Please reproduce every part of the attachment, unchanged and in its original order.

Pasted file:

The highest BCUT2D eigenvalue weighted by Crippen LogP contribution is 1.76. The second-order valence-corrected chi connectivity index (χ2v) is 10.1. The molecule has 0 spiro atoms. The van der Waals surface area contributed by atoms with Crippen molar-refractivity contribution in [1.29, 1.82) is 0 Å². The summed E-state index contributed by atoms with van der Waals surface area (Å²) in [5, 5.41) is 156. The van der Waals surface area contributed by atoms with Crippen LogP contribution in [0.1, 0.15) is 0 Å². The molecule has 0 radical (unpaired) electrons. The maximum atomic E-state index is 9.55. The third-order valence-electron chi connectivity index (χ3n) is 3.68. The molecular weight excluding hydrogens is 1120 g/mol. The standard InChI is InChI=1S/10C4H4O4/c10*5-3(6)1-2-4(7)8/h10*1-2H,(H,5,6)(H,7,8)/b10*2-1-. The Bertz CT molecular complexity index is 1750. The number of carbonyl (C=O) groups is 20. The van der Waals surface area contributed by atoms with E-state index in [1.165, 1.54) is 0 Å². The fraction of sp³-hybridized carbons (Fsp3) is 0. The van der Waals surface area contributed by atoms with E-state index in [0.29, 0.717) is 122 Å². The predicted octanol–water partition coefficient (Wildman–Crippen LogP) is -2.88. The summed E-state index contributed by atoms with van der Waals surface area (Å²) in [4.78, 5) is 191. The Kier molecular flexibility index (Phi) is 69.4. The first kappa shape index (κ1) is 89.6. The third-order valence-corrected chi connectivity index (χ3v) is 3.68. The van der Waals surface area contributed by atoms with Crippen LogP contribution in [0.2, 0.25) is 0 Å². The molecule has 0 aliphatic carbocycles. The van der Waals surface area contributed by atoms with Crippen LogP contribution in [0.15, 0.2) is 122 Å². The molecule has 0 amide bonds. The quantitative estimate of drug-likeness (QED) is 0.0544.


The highest BCUT2D eigenvalue weighted by Crippen LogP contribution is 1.76. The second-order valence-corrected chi connectivity index (χ2v) is 10.1. The molecule has 0 spiro atoms. The van der Waals surface area contributed by atoms with Crippen molar-refractivity contribution in [1.29, 1.82) is 0 Å². The summed E-state index contributed by atoms with van der Waals surface area (Å²) in [5, 5.41) is 156. The van der Waals surface area contributed by atoms with Crippen LogP contribution in [0.1, 0.15) is 0 Å². The molecule has 0 radical (unpaired) electrons. The maximum atomic E-state index is 9.55. The third-order valence-electron chi connectivity index (χ3n) is 3.68. The molecular weight excluding hydrogens is 1120 g/mol. The standard InChI is InChI=1S/10C4H4O4/c10*5-3(6)1-2-4(7)8/h10*1-2H,(H,5,6)(H,7,8)/b10*2-1-. The Bertz CT molecular complexity index is 1750. The number of carbonyl (C=O) groups is 20. The van der Waals surface area contributed by atoms with E-state index in [1.165, 1.54) is 0 Å². The fraction of sp³-hybridized carbons (Fsp3) is 0. The van der Waals surface area contributed by atoms with E-state index in [0.29, 0.717) is 122 Å². The predicted octanol–water partition coefficient (Wildman–Crippen LogP) is -2.88. The summed E-state index contributed by atoms with van der Waals surface area (Å²) in [4.78, 5) is 191. The Kier molecular flexibility index (Phi) is 69.4. The first kappa shape index (κ1) is 89.6. The third-order valence-corrected chi connectivity index (χ3v) is 3.68. The van der Waals surface area contributed by atoms with Crippen LogP contribution in [0.2, 0.25) is 0 Å². The molecule has 0 aliphatic carbocycles. The van der Waals surface area contributed by atoms with Crippen LogP contribution in [0.15, 0.2) is 122 Å². The molecule has 0 amide bonds. The quantitative estimate of drug-likeness (QED) is 0.0544.